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Workers in Canada have fought for higher minimum wages for more than a century and a new wave of this campaign is percolating in workplaces across the country.
Low-wage workers struggling to make ends meet and organizations advocating for a realistic living wage — like the Fight for 15 movements — have won successive wage increases despite fierce opposition from business owners and politicians. Opponents usually point to unmanageable labour costs and warn that increases in unemployment will be a result.
rabble’s labour beat reporter Teuila Fuatai examines the issues around Canada’s minimum wage rates in a five-part weekly series beginning today.
During the federal election, the NDP promised to increase the federal minimum wage to $15 per hour. The Liberals criticized Thomas Mulcair for making a promise that would not help most workers. They relied on Canadians’ lack of understanding of who regulates the minimum wage: Wal Mart cashiers, they argued, would not get a wage bump under Mulcair’s plan. But 100,000 workers would, including workers in the banking industry, telecommunications and the energy sector.
In part 1 of the series, we examine: What is a minimum wage and how does it apply to different workers?
Federal vs. provincial
Provincial and territorial governments are responsible for setting minimum wage rates.
At the moment, New Brunswick has the lowest general adult minimum wage at $10.30 an hour. At $12.50 an hour, the Northwest Territories has the highest minimum wage rate.
Industry-type and worker experience levels can also affect how much a minimum-wage worker earns in different provinces and territories.
For example, the minimum wage rate for liquor servers in Alberta, British Columbia and Ontario is lower than the general adult rate.
Rules around pay for domestic and live-in care workers also differ between jurisdictions.
In New Brunswick, minimum wage regulations do not cover domestic and live-in care workers, whereas those in Ontario, Newfoundland and Labrador, the Northwest Territories and Nunavut are generally entitled to the general adult minimum wage.
The federal government directs minimum wage regulations for employees of corporations in federally regulated sectors such as banking, shipping, telecommunications and railway and road transportation.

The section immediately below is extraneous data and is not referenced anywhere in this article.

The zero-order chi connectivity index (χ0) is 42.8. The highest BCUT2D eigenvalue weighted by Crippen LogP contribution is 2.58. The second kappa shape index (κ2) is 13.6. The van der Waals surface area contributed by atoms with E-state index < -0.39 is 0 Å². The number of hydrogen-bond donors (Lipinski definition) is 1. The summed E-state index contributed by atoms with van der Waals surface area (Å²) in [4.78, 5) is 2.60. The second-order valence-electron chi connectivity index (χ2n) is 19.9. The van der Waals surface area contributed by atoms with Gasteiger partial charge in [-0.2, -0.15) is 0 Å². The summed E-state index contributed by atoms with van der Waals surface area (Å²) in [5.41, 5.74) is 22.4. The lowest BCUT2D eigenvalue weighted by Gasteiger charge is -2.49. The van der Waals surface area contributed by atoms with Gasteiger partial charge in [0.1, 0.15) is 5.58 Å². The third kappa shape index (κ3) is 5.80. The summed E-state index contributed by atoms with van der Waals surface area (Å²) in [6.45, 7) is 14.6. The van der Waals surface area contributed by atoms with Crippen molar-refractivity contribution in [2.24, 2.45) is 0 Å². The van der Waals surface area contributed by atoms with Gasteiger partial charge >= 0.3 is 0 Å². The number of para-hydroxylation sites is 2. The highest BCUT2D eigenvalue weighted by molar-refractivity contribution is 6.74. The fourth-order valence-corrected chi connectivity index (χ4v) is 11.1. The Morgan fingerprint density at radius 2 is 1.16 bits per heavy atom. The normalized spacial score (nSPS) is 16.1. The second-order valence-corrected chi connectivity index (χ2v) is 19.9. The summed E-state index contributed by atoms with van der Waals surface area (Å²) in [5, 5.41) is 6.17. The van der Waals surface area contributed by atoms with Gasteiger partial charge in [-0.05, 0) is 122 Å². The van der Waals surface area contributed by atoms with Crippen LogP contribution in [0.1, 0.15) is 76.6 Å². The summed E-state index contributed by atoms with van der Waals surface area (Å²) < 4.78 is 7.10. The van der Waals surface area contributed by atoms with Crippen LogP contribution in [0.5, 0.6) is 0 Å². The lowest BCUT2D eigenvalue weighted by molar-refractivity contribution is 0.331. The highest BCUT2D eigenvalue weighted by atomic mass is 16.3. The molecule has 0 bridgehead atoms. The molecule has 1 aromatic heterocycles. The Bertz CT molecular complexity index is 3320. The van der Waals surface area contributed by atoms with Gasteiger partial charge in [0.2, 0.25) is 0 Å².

Currently, the federal minimum wage rate is the same as the general adult minimum wage in the province or territory a worker is based.
About six per cent of Canadian employees work in federally regulated sectors.
Changing the minimum wage
Minimum wage or labour boards are charged with reviewing and making recommendations around the minimum wage in some jurisdictions. In provinces and territories without boards, governments and appointed officials are responsible for monitoring the minimum wage.
In four provinces — Nova Scotia, Prince Edward Island, Saskatchewan and Newfoundland and Labrador — it is mandatory for the rate to be reviewed either annually or every second year.
In Nova Scotia and the Yukon, the annual increase in the minimum wage rate is based on the change in the consumer price index.
On April 1, the hourly minimum wage rate is due to increase by $.10 to $10.70 in Nova Scotia.
Workers struggling to make ends meet are battling to find a solution to low-wage woes.
According to a Statistics Canada study, just over one million Canadians were earning the minimum wage in 2013. Youth, women and those with a low level of education were the most likely to be paid at the minimum rate.
Currently, campaigns for a $15 minimum wage are underway across the country, while proponents for a guaranteed annual income are also exploring options.
Under a guaranteed annual income policy, all Canadians would receive an income at a “level sufficient to meet basic needs and live with dignity, regardless of work status,” the Basic Income Canada Network states. This differs from a minimum wage rate as the minimum wage only applies to people who are currently employed and being paid wages.
The Liberal and Green federal parties have previously voted in favour of guaranteed income programs. But some people warn that proponents of a guaranteed basic income would fund this program by redirecting other forms of social assistance.
The Canadian Medical Association and the Canadian Association of Social Workers have expressed support for a guaranteed income as a way of improving the living and health standards and for families and workers on low wages. The Liberal Party of Quebec announced on Thursday during a cabinet shuffle that it supports a minimum guaranteed revenue, a statement that seems out-of-sync with the cuts of social programs and services that they have ushered in since 2014.
The pros and cons of a guaranteed annual income scheme, and the effects of higher minimum wage rates will be investigated as part of this series.
Follow this series on Canada and the minimum wage:
Part 4: The business of the living wage
Teuila Fuatai is a recent transplant to Canada from Auckland, New Zealand. She settled in Toronto in September following a five-month travel stint around the United States. In New Zealand, she worked as a general news reporter for the New Zealand Herald and APNZ News Service for four years after studying accounting, communication and politics at the University of Otago. As a student, she had her own radio show on the local university station and wrote for the student magazine. She is rabble’s labour beat reporter this year.